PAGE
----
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Wealthy is Unhealthy in More Ways Than One

Updated on June 5, 2012

The ‘city of sin’ conjures up an over abundance of mental images based on our definition of ‘sin’ in the first place, but after a recent trip back what surprised me most about Vegas was all of the things it lacked. Movies like Casino and The Hangover would have us believe that mob bosses are lurking around every slot machine, the best place to stash a dead body is a car trunk, and that Victoria Secret models are lounging around every pool. Okay, well maybe the first two are true. We didn’t do any gambling, so how would we know? But I can tell you about the hotel pools.

With places like the Wynne hotel advertising ‘toptional’ pool side lounging, we saw a lot of flesh, just not the kind you’re thinking. The only hot, sweaty, bodies you’ll find glistening from the lounge chairs of these Las Vegas pools are those of over-weight senior citizens with a few morbidly-obese, middle-aged bald men sprinkled in. A strong contrast from the bouncing blonde’s they advertise on your TV screen. As my husband and I sat around the pool last week one thing was apparent, America is getting fat. The rising statistics on obesity have been ringing in our ears like a sounding gong for years now. The last thing I want to do is to beat you over the head with another healthy dose of condemnation for the cheeseburger you ate yesterday. Or was that just me? The question is not whether or not we have an eating problem, we do. The question is, why?

I know we have too many processed foods, too many fast-food restaurants, and too many calories per meal in general, but maybe the biggest difference between Americans and our thinner neighbors is not just what’s in our pants, but more specifically, what is in our wallets.

“The more Americans make, the less they spend on groceries,” reports Forbes magazine. Also stating, “Today, we only spend an average 13.3% of our budgets on food--but 42% of that money is spent in restaurants.” Being wealthy is making us unhealthy.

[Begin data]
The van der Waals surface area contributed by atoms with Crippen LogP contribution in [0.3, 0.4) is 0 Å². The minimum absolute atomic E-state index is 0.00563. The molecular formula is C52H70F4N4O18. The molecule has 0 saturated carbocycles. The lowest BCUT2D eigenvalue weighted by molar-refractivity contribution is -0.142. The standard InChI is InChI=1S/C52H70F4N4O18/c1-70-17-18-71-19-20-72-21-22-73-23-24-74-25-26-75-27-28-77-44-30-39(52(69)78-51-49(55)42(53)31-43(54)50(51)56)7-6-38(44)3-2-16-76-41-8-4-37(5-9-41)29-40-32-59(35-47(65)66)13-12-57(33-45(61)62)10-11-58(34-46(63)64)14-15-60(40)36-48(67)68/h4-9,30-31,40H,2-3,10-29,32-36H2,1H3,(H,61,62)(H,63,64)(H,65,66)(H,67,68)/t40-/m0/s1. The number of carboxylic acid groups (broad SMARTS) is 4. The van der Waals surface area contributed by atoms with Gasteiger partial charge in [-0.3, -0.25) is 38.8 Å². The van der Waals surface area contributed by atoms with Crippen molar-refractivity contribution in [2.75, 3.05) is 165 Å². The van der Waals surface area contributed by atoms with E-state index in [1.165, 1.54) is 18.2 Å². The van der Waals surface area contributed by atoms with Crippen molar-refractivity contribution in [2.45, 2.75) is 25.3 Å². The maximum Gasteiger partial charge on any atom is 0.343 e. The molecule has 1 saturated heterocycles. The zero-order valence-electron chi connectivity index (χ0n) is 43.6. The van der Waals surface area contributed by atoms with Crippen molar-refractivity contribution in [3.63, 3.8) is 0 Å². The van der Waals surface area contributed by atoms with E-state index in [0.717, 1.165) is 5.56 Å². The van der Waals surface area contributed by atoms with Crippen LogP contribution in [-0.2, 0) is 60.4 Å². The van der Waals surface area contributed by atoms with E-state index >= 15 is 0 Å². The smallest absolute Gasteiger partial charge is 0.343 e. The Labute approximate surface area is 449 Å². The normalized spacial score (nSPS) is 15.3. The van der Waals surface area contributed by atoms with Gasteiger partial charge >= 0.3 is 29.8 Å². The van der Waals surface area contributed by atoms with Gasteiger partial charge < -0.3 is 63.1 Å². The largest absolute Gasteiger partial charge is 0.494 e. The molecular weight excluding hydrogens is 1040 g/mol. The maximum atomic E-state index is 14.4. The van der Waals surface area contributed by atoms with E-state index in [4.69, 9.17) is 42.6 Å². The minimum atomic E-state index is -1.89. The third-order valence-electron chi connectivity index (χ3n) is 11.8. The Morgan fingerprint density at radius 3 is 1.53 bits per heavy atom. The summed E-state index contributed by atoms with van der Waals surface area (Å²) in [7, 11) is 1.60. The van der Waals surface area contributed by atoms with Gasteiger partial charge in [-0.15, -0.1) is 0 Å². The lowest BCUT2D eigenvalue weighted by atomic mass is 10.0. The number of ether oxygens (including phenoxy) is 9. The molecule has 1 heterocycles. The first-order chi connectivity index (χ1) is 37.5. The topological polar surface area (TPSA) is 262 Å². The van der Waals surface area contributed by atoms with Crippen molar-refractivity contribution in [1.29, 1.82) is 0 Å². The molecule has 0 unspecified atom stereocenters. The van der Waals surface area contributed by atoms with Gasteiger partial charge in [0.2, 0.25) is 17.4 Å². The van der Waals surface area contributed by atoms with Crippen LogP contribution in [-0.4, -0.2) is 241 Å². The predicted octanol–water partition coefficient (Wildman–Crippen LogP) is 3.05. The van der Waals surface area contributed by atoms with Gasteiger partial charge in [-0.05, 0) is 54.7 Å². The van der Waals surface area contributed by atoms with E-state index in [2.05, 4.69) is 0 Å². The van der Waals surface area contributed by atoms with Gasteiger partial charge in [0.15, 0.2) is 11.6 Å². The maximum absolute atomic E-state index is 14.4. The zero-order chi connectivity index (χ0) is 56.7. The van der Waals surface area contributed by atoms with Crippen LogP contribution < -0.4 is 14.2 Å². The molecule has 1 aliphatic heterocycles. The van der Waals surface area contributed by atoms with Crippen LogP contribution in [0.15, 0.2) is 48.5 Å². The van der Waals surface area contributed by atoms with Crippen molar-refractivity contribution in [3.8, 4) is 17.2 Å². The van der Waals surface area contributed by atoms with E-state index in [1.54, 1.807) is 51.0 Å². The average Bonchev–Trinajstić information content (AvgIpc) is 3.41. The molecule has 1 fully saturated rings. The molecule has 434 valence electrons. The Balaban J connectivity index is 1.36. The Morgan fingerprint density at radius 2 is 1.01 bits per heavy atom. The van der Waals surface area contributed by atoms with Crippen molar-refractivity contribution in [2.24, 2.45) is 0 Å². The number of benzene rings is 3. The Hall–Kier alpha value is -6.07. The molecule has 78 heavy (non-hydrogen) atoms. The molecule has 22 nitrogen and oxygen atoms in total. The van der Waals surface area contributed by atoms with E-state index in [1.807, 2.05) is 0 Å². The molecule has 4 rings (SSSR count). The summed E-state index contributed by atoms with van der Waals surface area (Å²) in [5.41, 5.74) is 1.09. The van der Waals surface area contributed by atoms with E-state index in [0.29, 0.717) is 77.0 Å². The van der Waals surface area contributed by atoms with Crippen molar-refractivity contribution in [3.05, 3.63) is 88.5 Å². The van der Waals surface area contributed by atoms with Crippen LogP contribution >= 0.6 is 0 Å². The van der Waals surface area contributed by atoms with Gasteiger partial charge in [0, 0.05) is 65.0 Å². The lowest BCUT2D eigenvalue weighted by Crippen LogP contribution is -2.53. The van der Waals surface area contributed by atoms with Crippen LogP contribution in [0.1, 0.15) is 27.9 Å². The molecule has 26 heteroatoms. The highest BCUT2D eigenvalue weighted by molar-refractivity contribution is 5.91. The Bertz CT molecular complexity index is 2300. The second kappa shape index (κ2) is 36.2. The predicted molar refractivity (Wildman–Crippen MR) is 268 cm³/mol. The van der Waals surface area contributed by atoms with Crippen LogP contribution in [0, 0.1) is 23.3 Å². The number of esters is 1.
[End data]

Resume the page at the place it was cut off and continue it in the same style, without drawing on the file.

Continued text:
The more money we have, the more money we can spend. Judging by the numbers, of the U.S. Bureau of Labor Statistics and not just the scale, we are spending a lot of it on food prepared outside of the home. Choosing a healthier restaurant and ordering a healthier meal won’t cut it either because at the end of the day “each additional meal or snack eaten away from home adds an average of 134 calories that day, compared with the same meals or snacks prepared at home. Holding all else constant, one additional meal away from home each week translates to roughly 2 extra pounds each year.” (

If you don’t want your ‘bottom-line’ to affect your ‘waist-line’ the solution is simple, stay home. If you really want to buy a meal, buy one for someone who needs it. You’ll feel better and look better too.

Below are a few charities working to fight hunger:

The World Food Program


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    • profile image

      Becky Fox 5 years ago

      Thanks for mentioning the less fortunate. As far as finding a good place to donate, ask around to the poor where the best food ministries are. They can tell you where the food is REALLY getting to the people it is intentended for.

    • Christy Stewart profile image

      Christy Stewart 5 years ago from Oklahoma

      Thank you Taleb. This issue is close to my heart, and my hips as well ;)

    • Christy Stewart profile image

      Christy Stewart 5 years ago from Oklahoma

      To kcsc6503: Yes! It does seem like more than 2 pounds and is! 2 pounds only applies to the people ordering "the same" meal at the restaurant that they would have eaten at home. In all likelyhood, most people are splurging for something they either couldn't or wouldn't make at home ;)

    • Christy Stewart profile image

      Christy Stewart 5 years ago from Oklahoma

      Your comment reminds me of an episode if "Malcolm in the Middle" where the mom, Lois, makes her first healthy meal for her family. the oldest child, Reese cries out despairingly , "WHAT! But fat is the channel through which flavor travels!" We laugh because in part, this is true ;)

    • profile image

      Micah Leydorf 5 years ago

      Good points, Christy! Restaurants don't have any incentive at all to keep the calories and fat down (in fact, the opposite as most times fat is what adds the flavor). We're helping ourselves in more ways than one to eat at home or make a habit of carrying healthy snacks (and I love that synergy).

    • Taleb80 profile image

      Taleb AlDris 5 years ago

      You have described a critical issue in a nice way.

      I voted Useful.


    • kcsc6503 profile image

      kcsc6503 5 years ago from Rolesville, NC

      Just two pounds a YEAR? From what you have seen and what I have seen, it has to more than that. I agree with your entire statement. One of my biggest pet peeves is the waste of food, especially by those much more fortunate.